Francis Bacon (1561-1626) was a English politician, philosopher, and essayist. He became Lord Chancellor in 1618, and the same year confessed to bribe-taking, was fined £40,000 (which was paid by the king), and spent four days in the Tower of London. Although he admitted taking the money, he claimed that he had not always given the verdict to his paymasters.
His works include Essays in 1597, notable for pith and brevity; The Advancement of Learning in 1605, a seminal work discussing scientific method; the "Novum Organum" in 1620, in which he redefined the task of natural science, seeing it as a means of empirical discovery and a method of increasing human power over nature; and The New Atlantis in 1626, describing a Utopian state in which scientific knowledge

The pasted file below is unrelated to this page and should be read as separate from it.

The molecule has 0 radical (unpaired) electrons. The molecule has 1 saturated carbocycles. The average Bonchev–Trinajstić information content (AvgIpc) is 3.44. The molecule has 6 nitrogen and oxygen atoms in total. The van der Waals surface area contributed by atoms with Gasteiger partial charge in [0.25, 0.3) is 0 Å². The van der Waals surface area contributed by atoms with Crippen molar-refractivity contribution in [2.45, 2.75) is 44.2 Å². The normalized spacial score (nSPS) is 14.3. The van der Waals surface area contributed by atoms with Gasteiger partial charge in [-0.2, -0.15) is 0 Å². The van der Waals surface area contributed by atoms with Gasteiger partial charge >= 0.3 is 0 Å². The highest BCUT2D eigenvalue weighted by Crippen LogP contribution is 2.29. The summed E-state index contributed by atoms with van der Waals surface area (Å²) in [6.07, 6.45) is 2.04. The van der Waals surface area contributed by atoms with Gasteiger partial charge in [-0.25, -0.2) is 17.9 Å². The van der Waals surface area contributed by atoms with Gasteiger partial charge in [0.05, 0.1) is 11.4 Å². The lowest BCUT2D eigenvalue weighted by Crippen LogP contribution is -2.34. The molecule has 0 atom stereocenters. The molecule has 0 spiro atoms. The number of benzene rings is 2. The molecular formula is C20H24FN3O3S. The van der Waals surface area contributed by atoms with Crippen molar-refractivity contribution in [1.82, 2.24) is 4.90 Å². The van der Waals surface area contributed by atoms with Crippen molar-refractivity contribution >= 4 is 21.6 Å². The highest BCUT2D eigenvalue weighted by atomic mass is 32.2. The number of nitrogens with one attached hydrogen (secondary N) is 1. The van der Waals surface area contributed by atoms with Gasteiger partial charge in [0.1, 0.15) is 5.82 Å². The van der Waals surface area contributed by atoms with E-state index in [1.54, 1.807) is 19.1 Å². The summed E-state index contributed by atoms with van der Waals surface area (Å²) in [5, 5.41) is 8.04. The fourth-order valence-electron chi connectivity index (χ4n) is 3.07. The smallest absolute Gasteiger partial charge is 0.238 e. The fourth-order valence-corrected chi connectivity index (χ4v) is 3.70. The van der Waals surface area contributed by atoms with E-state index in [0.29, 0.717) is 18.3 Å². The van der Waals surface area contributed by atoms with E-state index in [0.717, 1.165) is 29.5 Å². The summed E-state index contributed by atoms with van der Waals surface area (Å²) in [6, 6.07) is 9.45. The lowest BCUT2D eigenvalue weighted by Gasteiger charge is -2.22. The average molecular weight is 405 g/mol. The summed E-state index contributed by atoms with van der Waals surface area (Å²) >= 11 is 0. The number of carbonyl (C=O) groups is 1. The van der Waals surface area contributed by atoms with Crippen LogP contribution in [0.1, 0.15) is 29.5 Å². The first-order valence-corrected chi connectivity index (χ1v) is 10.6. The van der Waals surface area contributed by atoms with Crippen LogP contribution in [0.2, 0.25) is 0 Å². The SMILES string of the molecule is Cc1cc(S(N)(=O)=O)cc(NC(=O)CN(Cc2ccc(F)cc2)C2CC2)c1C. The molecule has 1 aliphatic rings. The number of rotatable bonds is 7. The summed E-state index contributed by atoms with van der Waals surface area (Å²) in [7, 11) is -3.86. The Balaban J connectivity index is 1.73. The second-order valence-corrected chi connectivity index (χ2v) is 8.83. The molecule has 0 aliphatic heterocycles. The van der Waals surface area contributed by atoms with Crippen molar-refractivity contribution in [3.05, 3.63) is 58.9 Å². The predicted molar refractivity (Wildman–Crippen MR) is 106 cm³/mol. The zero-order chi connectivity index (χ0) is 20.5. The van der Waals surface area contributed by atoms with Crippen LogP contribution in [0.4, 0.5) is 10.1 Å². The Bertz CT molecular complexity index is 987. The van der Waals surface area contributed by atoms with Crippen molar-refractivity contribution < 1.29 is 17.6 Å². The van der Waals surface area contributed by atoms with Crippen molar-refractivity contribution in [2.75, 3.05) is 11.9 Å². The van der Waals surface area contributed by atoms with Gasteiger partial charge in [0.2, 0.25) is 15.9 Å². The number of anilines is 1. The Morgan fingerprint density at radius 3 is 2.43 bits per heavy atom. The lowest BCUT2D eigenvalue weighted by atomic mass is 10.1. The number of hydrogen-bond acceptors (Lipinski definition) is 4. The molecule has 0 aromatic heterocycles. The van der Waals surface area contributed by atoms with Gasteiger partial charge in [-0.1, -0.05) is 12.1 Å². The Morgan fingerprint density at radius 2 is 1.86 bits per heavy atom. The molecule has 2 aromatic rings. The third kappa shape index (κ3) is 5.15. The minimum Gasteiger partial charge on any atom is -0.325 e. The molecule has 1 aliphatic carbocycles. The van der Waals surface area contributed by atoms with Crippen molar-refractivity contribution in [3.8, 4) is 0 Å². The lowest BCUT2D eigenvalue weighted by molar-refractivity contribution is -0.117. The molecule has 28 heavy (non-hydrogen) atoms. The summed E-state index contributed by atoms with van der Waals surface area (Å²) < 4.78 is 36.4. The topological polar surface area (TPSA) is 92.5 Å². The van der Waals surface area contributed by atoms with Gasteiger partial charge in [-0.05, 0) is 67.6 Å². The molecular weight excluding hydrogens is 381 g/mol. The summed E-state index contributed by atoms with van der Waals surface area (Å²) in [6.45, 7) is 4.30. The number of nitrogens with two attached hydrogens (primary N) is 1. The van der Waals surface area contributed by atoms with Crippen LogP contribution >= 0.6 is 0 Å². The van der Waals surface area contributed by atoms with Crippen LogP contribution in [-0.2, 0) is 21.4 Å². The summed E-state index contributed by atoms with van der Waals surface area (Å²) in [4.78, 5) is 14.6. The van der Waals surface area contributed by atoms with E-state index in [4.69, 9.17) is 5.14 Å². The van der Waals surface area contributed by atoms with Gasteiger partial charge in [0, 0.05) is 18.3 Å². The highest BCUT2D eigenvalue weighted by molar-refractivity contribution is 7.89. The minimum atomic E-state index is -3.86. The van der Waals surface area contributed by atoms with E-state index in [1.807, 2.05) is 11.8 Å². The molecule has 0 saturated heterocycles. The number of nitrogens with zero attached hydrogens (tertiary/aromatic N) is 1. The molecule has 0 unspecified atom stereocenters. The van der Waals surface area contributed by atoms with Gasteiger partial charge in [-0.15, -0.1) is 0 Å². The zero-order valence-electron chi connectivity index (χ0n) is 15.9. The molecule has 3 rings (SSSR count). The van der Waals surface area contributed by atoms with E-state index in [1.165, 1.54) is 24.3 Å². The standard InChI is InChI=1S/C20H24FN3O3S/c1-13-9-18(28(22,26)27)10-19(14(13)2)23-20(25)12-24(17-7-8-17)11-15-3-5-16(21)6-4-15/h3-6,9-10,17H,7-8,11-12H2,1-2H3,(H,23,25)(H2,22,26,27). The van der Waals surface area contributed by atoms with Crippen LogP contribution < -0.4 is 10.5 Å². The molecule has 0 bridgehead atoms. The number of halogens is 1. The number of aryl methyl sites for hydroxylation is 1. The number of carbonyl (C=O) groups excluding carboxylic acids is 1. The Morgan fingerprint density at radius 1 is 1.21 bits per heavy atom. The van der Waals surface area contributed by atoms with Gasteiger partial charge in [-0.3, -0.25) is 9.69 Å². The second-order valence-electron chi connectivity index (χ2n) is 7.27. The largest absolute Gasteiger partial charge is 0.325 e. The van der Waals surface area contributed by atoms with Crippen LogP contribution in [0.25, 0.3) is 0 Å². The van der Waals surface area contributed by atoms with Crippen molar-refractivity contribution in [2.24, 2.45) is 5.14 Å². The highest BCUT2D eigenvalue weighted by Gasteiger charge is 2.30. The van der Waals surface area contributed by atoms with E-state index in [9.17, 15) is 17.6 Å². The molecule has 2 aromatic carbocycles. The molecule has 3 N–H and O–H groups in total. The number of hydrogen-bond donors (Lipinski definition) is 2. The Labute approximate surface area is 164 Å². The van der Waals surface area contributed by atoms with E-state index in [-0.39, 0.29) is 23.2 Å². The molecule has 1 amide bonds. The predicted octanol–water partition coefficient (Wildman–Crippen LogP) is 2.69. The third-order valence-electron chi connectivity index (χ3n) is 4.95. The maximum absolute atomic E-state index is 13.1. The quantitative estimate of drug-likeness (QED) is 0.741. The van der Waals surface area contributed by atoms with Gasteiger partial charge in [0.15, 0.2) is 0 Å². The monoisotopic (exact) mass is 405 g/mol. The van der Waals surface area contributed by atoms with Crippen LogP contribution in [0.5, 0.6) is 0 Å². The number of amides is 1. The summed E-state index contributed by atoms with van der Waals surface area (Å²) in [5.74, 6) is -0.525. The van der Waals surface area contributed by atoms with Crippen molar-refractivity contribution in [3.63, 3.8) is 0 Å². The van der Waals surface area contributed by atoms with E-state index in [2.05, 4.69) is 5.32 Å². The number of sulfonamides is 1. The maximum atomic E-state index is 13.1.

is systematically sought and exploited.
Bacon was born in London, studied law at Cambridge from 1573, was part of the embassy in France until 1579, and became a member of Parliament 1584.
He was the nephew of Queen Elizabeth's adviser Lord Burghley, but turned against him when he failed to provide Bacon with patronage. He helped secure the execution of the Earl of Essex as a traitor 1601, after formerly being his follower. Bacon was accused of ingratitude, but he defended himself in Apology 1604. The satirist Pope called Bacon "the wisest, brightest, and meanest of mankind".
Knighted on the accession of James I in 1603, he became Baron Verulam in 1618 and Viscount Saint Albans in 1621.
His writing helped to inspire the founding of the Royal Society. The Baconian Theory, originated by James Willmot in 1785, suggesting that the works of Shakespeare were written by Bacon, probably has no validity.
Why is Francis Bacon famous?
Francis Bacon was an English scientist, politician, author and pioneer of the scientific method.
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